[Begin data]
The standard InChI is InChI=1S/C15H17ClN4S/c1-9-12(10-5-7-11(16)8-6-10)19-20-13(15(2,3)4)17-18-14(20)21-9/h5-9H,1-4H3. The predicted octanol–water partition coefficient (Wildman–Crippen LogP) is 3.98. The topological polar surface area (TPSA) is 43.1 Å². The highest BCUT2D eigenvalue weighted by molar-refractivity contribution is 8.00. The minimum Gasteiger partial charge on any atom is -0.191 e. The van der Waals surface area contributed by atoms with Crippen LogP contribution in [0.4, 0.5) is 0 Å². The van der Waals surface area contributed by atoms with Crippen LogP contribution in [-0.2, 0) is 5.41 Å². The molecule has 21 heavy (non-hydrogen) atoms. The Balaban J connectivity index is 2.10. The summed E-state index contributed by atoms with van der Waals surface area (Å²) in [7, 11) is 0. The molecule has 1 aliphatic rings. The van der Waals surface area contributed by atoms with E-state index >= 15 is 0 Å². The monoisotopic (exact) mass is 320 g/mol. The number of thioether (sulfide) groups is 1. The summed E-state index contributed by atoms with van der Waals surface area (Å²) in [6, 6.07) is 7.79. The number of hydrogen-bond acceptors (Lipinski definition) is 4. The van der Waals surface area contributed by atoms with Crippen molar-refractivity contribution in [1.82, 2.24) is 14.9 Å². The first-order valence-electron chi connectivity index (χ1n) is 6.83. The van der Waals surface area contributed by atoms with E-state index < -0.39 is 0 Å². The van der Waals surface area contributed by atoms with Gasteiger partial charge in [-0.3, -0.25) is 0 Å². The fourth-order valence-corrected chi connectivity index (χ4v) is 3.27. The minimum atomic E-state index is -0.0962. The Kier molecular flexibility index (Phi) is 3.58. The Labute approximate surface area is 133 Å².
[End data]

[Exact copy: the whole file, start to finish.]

The standard InChI is InChI=1S/C15H17ClN4S/c1-9-12(10-5-7-11(16)8-6-10)19-20-13(15(2,3)4)17-18-14(20)21-9/h5-9H,1-4H3. The predicted octanol–water partition coefficient (Wildman–Crippen LogP) is 3.98. The topological polar surface area (TPSA) is 43.1 Å². The highest BCUT2D eigenvalue weighted by molar-refractivity contribution is 8.00. The minimum Gasteiger partial charge on any atom is -0.191 e. The van der Waals surface area contributed by atoms with Crippen LogP contribution in [0.4, 0.5) is 0 Å². The van der Waals surface area contributed by atoms with Crippen LogP contribution in [-0.2, 0) is 5.41 Å². The molecule has 21 heavy (non-hydrogen) atoms. The Balaban J connectivity index is 2.10. The summed E-state index contributed by atoms with van der Waals surface area (Å²) in [7, 11) is 0. The molecule has 1 aliphatic rings. The van der Waals surface area contributed by atoms with E-state index >= 15 is 0 Å². The monoisotopic (exact) mass is 320 g/mol. The number of thioether (sulfide) groups is 1. The summed E-state index contributed by atoms with van der Waals surface area (Å²) in [6, 6.07) is 7.79. The number of hydrogen-bond acceptors (Lipinski definition) is 4. The van der Waals surface area contributed by atoms with Crippen molar-refractivity contribution in [1.82, 2.24) is 14.9 Å². The first-order valence-electron chi connectivity index (χ1n) is 6.83. The van der Waals surface area contributed by atoms with E-state index < -0.39 is 0 Å². The van der Waals surface area contributed by atoms with Gasteiger partial charge in [-0.3, -0.25) is 0 Å². The fourth-order valence-corrected chi connectivity index (χ4v) is 3.27. The minimum atomic E-state index is -0.0962. The Kier molecular flexibility index (Phi) is 3.58. The Labute approximate surface area is 133 Å².